Scientists do not know what causes most cases of thyroid cancer. One known risk factor is exposure to external radiation during childhood. Commonly, during the 1940s and 1950s, children received x-ray treatments to the head and neck for noncancerous conditions such as enlarged tonsils, enlarged thymus gland, acne, and ringworm of the scalp, and as a result these individuals have a higher-than-average risk of developing thyroid cancer many years later. A compilation of multiple studies has demonstrated that exposure during childhood to 100 rads of external radiation results in a 7-8 fold increased risk of thyroid cancer. The vast majority of risk is seen for children who are exposed below the age of 10.

While it is very likely that exposure to I-131 also increases the risk of thyroid cancer, there is considerable uncertainty as to the relative carcinogenicity of I-131 fallout exposure compared to external radiation. Throughout the course of the fallout study being released today, the NCI engaged in and funded studies attempting to evaluate the risk of thyroid cancer from I-131, in order to fulfill the third component of the legislation, which was to determine the risk of thyroid cancer associated with I-131 exposure.

Thus far, studies of exposure to I-131 for medical purposes or from fallout in areas downwind from the site of atomic bomb tests during the 1950s have not produced conclusive evidence that such exposure to I-131 is linked to cancer. In 1992, the University of Utah reported a statistically significant dose-response relationship between exposure to radioiodines and occurrence of thyroid neoplasms (combined benign and cancerous tumors) in a group of nearly 2500 children in Utah, Nevada and Arizona who had been examined in the 1960s and again in the 1980s. However, while the correlation between the I-131 radiation dose and thyroid cancers alone was suggestive, it was not statistically significant and therefore could have been due to chance.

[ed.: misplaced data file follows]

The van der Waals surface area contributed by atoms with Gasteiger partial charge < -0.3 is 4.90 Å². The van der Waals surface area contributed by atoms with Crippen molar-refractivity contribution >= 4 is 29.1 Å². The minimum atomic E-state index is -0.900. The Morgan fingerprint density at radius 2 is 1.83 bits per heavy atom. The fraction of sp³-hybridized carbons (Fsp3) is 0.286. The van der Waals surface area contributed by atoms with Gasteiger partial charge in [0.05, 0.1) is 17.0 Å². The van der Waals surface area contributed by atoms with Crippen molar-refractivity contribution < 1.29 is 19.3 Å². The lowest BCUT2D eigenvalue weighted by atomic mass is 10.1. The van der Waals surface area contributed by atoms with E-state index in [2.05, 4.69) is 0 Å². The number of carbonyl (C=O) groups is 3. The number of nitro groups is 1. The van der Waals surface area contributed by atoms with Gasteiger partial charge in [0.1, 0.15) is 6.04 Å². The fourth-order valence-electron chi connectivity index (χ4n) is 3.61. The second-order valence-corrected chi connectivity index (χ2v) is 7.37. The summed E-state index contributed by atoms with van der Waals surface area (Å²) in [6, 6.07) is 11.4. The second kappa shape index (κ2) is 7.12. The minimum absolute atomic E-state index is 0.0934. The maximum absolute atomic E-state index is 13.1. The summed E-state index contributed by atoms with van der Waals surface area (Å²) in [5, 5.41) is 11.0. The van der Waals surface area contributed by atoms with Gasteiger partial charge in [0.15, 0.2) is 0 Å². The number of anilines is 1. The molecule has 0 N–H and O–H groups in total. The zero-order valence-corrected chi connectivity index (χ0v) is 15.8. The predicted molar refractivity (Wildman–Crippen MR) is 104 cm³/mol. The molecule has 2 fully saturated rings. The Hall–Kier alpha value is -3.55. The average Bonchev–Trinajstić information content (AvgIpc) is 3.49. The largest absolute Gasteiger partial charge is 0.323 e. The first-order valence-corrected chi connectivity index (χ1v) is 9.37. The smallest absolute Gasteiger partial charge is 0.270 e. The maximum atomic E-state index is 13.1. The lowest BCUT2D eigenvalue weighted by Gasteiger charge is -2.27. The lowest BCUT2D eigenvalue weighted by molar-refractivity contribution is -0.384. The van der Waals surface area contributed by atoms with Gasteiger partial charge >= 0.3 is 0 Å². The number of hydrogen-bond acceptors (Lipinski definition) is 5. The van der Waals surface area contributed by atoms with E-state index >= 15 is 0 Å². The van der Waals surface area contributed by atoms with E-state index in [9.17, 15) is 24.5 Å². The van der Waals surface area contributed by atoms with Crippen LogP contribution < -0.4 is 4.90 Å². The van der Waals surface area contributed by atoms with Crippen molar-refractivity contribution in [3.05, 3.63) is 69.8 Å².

The relationship between I-131 exposure and thyroid cancer continues to be studied. In 1985, NCI collaborated with Swedish scientists on a study of diagnostic I-131 received by 35,000 patients who received an average dose of 100 rad to the thyroid. At this mean dose an excess risk of thyroid cancer was seen only among persons referred for examination because a thyroid tumor was suspected. The study included 2,408 persons exposed before age 20, and 314 children aged 10 and under. Among persons between 15-19 years of age, two cases of thyroid cancer were observed compared to 1.5 cases expected. No cases were seen in children under age 15.

It is perhaps too early to know, but it seems likely from preliminary information that thyroid cancer increased in those populations of Belarus, Ukraine, and Russia most affected by the Chernobyl accident, and that I-131 exposure is the probable cause. Assuming the eventual results are positive, the unresolved question will be how the risk from I-131 exposure compares to the risk associated with similar doses from x-rays. The Chernobyl nuclear accident provides a tragic opportunity to obtain valuable information needed to further develop these risk estimates. NCI staff recognized the value of this opportunity to address that component of PL 97-414 that instructs the government to carry out research to make assessments of the risk of thyroid cancer from I-131. Our studies, supported jointly by the Department of Energy and the Nuclear Regulatory Commission, include about 15,000 children in Belarus and 30,000-40,000 in Ukraine, a number of whom received doses in excess of 1,000 rad to the thyroid. The I-131 Advisory Committee as well as the NCI believed that it was in the interests of the U.S., as well as the world community, to invest the time and effort needed over the past several years to accomplish the complex negotiations required to undertake cooperative studies of thyroid disease with scientists in Belarus and Ukraine.

NCI is currently analyzing thyroid cancer incidence in our SEER (Surveillance, Epidemiology and End Results) Program and in nationwide mortality data. Preliminary analyses of these data across age groups have been done and we do not discern any obvious correlation with areas of high I-131 exposure. However, these analyses do not rule out the possibility that thyroid cancer risk has been elevated in exposed individuals and we are continuing to evaluate these data to look for more complicated patterns. We also are investigating the possibilities of conducting other studies, and expect that further discussions along these lines will be undertaken by the Institute of Medicine.


Communication Plan

Since I became aware of this study last Spring, we moved as quickly as possible to format and prepare the entire study for release in a form that was accessible and understandable. The goal of the NCI has been and continues to be to fully inform the public as to the results of research while adhering to quality control procedures to assure that information released is of high scientific quality and credibility.